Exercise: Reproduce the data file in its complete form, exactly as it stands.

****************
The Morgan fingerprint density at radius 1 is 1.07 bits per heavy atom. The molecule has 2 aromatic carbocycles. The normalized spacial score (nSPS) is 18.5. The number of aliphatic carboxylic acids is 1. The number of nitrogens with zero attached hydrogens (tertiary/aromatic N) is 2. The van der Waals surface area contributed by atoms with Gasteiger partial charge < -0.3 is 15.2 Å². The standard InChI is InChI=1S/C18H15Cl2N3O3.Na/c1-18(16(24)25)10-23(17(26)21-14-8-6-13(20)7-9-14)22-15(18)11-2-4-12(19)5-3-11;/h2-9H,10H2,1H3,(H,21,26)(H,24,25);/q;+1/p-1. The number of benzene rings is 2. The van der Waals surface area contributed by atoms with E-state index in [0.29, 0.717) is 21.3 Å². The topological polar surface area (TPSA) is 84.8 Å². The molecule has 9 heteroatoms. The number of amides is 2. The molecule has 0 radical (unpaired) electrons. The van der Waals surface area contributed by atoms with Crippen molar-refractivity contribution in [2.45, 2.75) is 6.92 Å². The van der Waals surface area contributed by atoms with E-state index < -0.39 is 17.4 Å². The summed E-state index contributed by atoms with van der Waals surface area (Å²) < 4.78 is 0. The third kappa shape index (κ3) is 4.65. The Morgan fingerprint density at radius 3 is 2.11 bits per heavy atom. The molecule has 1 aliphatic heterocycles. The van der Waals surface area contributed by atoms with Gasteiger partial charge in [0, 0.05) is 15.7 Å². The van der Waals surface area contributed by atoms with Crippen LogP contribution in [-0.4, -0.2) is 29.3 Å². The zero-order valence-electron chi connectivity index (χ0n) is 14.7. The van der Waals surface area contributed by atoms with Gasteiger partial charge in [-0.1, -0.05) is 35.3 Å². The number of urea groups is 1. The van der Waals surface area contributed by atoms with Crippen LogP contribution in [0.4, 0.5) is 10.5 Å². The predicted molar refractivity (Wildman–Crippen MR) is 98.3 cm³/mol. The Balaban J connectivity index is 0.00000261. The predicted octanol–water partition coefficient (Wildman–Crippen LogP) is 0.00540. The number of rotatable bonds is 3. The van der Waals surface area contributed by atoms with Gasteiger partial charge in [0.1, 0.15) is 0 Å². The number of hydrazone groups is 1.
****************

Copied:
The Morgan fingerprint density at radius 1 is 1.07 bits per heavy atom. The molecule has 2 aromatic carbocycles. The normalized spacial score (nSPS) is 18.5. The number of aliphatic carboxylic acids is 1. The number of nitrogens with zero attached hydrogens (tertiary/aromatic N) is 2. The van der Waals surface area contributed by atoms with Gasteiger partial charge < -0.3 is 15.2 Å². The standard InChI is InChI=1S/C18H15Cl2N3O3.Na/c1-18(16(24)25)10-23(17(26)21-14-8-6-13(20)7-9-14)22-15(18)11-2-4-12(19)5-3-11;/h2-9H,10H2,1H3,(H,21,26)(H,24,25);/q;+1/p-1. The number of benzene rings is 2. The van der Waals surface area contributed by atoms with E-state index in [0.29, 0.717) is 21.3 Å². The topological polar surface area (TPSA) is 84.8 Å². The molecule has 9 heteroatoms. The number of amides is 2. The molecule has 0 radical (unpaired) electrons. The van der Waals surface area contributed by atoms with Crippen molar-refractivity contribution in [2.45, 2.75) is 6.92 Å². The van der Waals surface area contributed by atoms with E-state index < -0.39 is 17.4 Å². The summed E-state index contributed by atoms with van der Waals surface area (Å²) < 4.78 is 0. The third kappa shape index (κ3) is 4.65. The Morgan fingerprint density at radius 3 is 2.11 bits per heavy atom. The molecule has 1 aliphatic heterocycles. The van der Waals surface area contributed by atoms with Gasteiger partial charge in [0, 0.05) is 15.7 Å². The van der Waals surface area contributed by atoms with Crippen LogP contribution in [-0.4, -0.2) is 29.3 Å². The zero-order valence-electron chi connectivity index (χ0n) is 14.7. The van der Waals surface area contributed by atoms with Gasteiger partial charge in [-0.1, -0.05) is 35.3 Å². The number of urea groups is 1. The van der Waals surface area contributed by atoms with Crippen LogP contribution in [0.4, 0.5) is 10.5 Å². The predicted molar refractivity (Wildman–Crippen MR) is 98.3 cm³/mol. The Balaban J connectivity index is 0.00000261. The predicted octanol–water partition coefficient (Wildman–Crippen LogP) is 0.00540. The number of rotatable bonds is 3. The van der Waals surface area contributed by atoms with Gasteiger partial charge in [0.1, 0.15) is 0 Å². The number of hydrazone groups is 1.